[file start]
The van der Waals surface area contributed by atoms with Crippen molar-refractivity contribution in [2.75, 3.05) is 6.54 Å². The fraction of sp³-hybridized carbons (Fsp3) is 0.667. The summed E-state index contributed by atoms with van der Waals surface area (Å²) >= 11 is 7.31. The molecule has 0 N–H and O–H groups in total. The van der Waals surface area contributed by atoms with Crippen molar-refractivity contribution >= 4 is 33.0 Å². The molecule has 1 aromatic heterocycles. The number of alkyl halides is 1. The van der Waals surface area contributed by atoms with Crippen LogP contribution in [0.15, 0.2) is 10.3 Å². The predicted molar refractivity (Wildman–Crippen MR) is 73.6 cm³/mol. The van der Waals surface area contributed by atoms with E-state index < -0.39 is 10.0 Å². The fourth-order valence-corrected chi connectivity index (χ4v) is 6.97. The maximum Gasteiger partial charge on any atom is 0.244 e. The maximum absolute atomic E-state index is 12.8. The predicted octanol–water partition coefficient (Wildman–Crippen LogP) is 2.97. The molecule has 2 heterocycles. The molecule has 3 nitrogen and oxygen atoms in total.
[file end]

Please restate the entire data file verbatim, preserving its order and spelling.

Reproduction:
The van der Waals surface area contributed by atoms with Crippen molar-refractivity contribution in [2.75, 3.05) is 6.54 Å². The fraction of sp³-hybridized carbons (Fsp3) is 0.667. The summed E-state index contributed by atoms with van der Waals surface area (Å²) >= 11 is 7.31. The molecule has 0 N–H and O–H groups in total. The van der Waals surface area contributed by atoms with Crippen molar-refractivity contribution >= 4 is 33.0 Å². The molecule has 1 aromatic heterocycles. The number of alkyl halides is 1. The van der Waals surface area contributed by atoms with Crippen LogP contribution in [0.15, 0.2) is 10.3 Å². The predicted molar refractivity (Wildman–Crippen MR) is 73.6 cm³/mol. The van der Waals surface area contributed by atoms with E-state index < -0.39 is 10.0 Å². The fourth-order valence-corrected chi connectivity index (χ4v) is 6.97. The maximum Gasteiger partial charge on any atom is 0.244 e. The maximum absolute atomic E-state index is 12.8. The predicted octanol–water partition coefficient (Wildman–Crippen LogP) is 2.97. The molecule has 2 heterocycles. The molecule has 3 nitrogen and oxygen atoms in total.